This evidence runs counter to the narrative that an entrepreneurial renaissance is sweeping the globe, and the seeming endless technological change disrupting the economy. We also see plenty of those signs around us, but their impacts haven’t yet been reflected in the data. Even if they were, their effects would be following more than three decades of persistent decline.
Our most recent Brookings research suggests that slowing population growth hurts entrepreneurship. This was particularly true beginning in the 1980s in America’s West, Southwest, and Southeast regions of the United States—once places with the highest rates of new firm formation as population surged in the 1970s. During the three decades that followed, however, the formation of new businesses fell partly because population growth slowed.
In other words, population growth matters.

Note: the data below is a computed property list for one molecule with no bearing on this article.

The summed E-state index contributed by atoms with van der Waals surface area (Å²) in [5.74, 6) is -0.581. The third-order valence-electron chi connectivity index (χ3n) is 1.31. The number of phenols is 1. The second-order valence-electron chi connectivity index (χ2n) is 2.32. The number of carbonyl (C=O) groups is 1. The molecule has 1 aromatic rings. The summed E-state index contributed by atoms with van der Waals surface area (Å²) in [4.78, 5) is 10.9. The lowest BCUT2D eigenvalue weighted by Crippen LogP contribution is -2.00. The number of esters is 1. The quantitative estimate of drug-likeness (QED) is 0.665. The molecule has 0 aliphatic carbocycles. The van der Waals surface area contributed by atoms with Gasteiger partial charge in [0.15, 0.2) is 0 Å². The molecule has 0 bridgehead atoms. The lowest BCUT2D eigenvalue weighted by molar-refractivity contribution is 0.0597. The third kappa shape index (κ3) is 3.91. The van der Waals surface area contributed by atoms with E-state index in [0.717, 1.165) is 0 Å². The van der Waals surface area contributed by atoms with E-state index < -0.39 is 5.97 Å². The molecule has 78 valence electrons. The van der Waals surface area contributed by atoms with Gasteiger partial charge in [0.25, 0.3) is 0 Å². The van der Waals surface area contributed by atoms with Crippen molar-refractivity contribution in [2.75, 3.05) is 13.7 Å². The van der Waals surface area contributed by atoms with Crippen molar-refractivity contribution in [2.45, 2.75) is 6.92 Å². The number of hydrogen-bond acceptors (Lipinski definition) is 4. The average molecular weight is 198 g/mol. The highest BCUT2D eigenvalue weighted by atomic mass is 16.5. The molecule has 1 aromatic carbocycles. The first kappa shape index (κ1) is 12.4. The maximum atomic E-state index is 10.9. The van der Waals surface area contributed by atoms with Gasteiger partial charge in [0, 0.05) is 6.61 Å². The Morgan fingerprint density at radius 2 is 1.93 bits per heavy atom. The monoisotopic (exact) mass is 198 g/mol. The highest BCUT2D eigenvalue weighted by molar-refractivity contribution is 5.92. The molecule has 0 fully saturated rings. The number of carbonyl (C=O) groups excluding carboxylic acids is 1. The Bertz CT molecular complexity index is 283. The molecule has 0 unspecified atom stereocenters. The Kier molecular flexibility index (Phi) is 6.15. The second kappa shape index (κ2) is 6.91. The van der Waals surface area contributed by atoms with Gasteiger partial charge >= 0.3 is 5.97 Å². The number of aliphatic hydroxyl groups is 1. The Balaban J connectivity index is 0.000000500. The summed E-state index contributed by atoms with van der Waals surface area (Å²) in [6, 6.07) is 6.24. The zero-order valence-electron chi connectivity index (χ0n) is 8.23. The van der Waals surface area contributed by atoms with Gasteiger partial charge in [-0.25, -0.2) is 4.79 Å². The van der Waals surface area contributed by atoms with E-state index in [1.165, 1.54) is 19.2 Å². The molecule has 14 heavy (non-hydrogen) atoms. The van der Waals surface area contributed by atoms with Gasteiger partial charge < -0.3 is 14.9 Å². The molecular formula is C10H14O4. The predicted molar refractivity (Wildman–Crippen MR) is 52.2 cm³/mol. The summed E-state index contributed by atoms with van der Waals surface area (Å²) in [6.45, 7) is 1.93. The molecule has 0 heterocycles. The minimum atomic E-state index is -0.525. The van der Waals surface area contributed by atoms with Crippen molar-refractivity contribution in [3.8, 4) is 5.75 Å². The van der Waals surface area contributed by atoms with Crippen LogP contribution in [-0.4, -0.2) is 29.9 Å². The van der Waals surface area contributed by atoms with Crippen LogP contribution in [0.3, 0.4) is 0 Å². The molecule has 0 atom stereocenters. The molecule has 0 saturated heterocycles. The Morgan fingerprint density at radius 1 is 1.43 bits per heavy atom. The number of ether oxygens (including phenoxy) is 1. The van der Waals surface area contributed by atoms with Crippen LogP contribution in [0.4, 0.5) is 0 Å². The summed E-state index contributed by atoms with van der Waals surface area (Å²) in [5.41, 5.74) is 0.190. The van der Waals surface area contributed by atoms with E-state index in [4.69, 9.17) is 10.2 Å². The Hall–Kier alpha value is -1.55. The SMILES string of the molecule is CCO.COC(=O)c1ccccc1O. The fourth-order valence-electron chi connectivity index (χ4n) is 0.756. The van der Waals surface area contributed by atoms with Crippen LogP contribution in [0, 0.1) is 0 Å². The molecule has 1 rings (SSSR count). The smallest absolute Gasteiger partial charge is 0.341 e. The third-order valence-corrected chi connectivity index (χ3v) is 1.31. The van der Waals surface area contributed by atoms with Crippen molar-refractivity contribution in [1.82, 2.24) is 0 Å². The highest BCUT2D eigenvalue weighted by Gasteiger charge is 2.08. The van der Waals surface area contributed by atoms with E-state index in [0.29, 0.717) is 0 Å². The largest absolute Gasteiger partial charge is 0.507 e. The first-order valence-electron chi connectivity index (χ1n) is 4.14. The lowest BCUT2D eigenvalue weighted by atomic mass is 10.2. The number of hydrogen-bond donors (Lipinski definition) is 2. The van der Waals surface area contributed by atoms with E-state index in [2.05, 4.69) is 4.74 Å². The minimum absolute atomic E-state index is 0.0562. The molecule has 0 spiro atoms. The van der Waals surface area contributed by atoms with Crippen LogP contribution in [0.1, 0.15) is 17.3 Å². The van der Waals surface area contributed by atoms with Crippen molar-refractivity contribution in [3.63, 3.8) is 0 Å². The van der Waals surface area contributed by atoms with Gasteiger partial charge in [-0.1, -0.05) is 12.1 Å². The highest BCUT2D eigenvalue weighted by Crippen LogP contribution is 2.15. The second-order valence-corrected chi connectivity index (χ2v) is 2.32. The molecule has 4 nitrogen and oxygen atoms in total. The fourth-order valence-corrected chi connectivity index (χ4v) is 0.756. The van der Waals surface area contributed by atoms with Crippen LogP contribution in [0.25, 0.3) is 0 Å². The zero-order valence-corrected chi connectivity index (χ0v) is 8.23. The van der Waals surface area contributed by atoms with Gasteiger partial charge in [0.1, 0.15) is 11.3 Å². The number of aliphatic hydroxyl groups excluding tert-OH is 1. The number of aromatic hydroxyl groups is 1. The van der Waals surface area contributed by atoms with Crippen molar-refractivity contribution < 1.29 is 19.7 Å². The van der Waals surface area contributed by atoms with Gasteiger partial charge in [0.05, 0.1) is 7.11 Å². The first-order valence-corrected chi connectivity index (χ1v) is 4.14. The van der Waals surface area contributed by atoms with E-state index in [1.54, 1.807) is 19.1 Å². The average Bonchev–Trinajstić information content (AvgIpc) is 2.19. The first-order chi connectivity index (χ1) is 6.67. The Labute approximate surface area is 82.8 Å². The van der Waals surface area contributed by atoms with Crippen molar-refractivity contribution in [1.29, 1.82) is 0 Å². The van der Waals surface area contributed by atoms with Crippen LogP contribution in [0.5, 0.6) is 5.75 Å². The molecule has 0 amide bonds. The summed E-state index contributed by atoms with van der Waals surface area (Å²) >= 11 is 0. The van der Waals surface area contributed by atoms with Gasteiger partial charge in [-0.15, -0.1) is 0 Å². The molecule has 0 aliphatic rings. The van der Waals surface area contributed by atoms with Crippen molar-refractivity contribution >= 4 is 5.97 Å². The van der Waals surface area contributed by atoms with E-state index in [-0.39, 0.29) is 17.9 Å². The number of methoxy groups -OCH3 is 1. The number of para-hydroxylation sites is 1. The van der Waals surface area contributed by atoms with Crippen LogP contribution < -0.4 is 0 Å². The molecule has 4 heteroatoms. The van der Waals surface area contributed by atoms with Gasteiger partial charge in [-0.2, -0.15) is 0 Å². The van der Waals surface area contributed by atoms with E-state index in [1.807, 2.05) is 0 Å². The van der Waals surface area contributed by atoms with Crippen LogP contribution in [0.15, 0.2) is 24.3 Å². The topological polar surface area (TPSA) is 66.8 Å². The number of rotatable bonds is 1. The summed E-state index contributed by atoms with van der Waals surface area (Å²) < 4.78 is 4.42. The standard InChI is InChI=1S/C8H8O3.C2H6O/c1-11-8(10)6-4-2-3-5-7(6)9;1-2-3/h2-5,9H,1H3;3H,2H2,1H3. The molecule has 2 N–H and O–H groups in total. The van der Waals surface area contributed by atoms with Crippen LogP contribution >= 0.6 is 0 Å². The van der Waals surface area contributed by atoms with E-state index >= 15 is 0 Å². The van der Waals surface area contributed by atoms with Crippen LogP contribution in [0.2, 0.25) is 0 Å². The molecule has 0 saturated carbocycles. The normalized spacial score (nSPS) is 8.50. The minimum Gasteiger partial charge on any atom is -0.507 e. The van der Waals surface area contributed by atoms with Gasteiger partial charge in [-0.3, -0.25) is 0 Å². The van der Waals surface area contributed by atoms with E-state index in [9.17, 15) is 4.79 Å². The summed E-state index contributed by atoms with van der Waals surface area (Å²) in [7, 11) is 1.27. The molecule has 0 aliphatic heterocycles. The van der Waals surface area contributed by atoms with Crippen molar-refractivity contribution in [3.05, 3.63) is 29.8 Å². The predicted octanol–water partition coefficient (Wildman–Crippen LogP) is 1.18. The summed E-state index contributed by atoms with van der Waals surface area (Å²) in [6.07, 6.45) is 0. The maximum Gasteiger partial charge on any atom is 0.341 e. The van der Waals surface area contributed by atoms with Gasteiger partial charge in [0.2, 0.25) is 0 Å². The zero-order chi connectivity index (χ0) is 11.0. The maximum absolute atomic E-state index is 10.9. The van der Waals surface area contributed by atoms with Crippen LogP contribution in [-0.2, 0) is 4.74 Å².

George Mason University Economist Tyler Cowen recently warned that the “relatively neglected field” of population economics could hold answers to the period of slow growth facing much of the developed world. For Cowen, one solution is obvious: absorb more immigrants. We couldn’t agree more.
Given the declining rate of growth of native-born Americans in the decades ahead predicted by official federal forecasters, the only other sure way to boost our work force is through more legal immigrants. Welcoming more foreign-born workers makes both economic and political sense, and in an ideal world, Congress and the President would agree on a comprehensive reform package. Since that’s not likely in the cards for now, let’s at least begin with high-skilled immigrants, who can help reverse our nation’s falling startup rate and provide a boost to our innovative capacity.